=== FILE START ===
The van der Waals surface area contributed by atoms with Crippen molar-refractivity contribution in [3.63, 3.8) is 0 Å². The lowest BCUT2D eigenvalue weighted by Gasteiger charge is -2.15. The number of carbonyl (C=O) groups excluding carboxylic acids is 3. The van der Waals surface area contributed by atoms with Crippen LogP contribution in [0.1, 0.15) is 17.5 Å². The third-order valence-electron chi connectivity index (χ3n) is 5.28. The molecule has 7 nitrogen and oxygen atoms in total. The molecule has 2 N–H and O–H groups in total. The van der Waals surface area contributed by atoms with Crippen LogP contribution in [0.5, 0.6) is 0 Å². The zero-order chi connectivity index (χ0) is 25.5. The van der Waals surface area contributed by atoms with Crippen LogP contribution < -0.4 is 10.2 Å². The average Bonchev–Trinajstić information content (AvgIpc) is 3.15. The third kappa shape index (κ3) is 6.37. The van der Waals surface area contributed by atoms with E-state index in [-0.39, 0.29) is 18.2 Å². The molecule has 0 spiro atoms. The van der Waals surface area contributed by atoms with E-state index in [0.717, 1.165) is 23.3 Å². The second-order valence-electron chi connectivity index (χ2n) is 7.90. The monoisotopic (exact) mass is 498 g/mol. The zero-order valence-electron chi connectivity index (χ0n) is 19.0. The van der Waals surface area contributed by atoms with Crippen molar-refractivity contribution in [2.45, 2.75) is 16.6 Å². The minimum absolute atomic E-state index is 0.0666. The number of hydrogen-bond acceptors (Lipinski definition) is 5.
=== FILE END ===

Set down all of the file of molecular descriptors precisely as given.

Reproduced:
The van der Waals surface area contributed by atoms with Crippen molar-refractivity contribution in [3.63, 3.8) is 0 Å². The lowest BCUT2D eigenvalue weighted by Gasteiger charge is -2.15. The number of carbonyl (C=O) groups excluding carboxylic acids is 3. The van der Waals surface area contributed by atoms with Crippen LogP contribution in [0.1, 0.15) is 17.5 Å². The third-order valence-electron chi connectivity index (χ3n) is 5.28. The molecule has 7 nitrogen and oxygen atoms in total. The molecule has 2 N–H and O–H groups in total. The van der Waals surface area contributed by atoms with Crippen LogP contribution in [0.5, 0.6) is 0 Å². The zero-order chi connectivity index (χ0) is 25.5. The van der Waals surface area contributed by atoms with Crippen LogP contribution < -0.4 is 10.2 Å². The average Bonchev–Trinajstić information content (AvgIpc) is 3.15. The third kappa shape index (κ3) is 6.37. The van der Waals surface area contributed by atoms with E-state index in [-0.39, 0.29) is 18.2 Å². The molecule has 0 spiro atoms. The van der Waals surface area contributed by atoms with E-state index in [0.717, 1.165) is 23.3 Å². The second-order valence-electron chi connectivity index (χ2n) is 7.90. The monoisotopic (exact) mass is 498 g/mol. The zero-order valence-electron chi connectivity index (χ0n) is 19.0. The van der Waals surface area contributed by atoms with Crippen molar-refractivity contribution in [2.45, 2.75) is 16.6 Å². The minimum absolute atomic E-state index is 0.0666. The number of hydrogen-bond acceptors (Lipinski definition) is 5.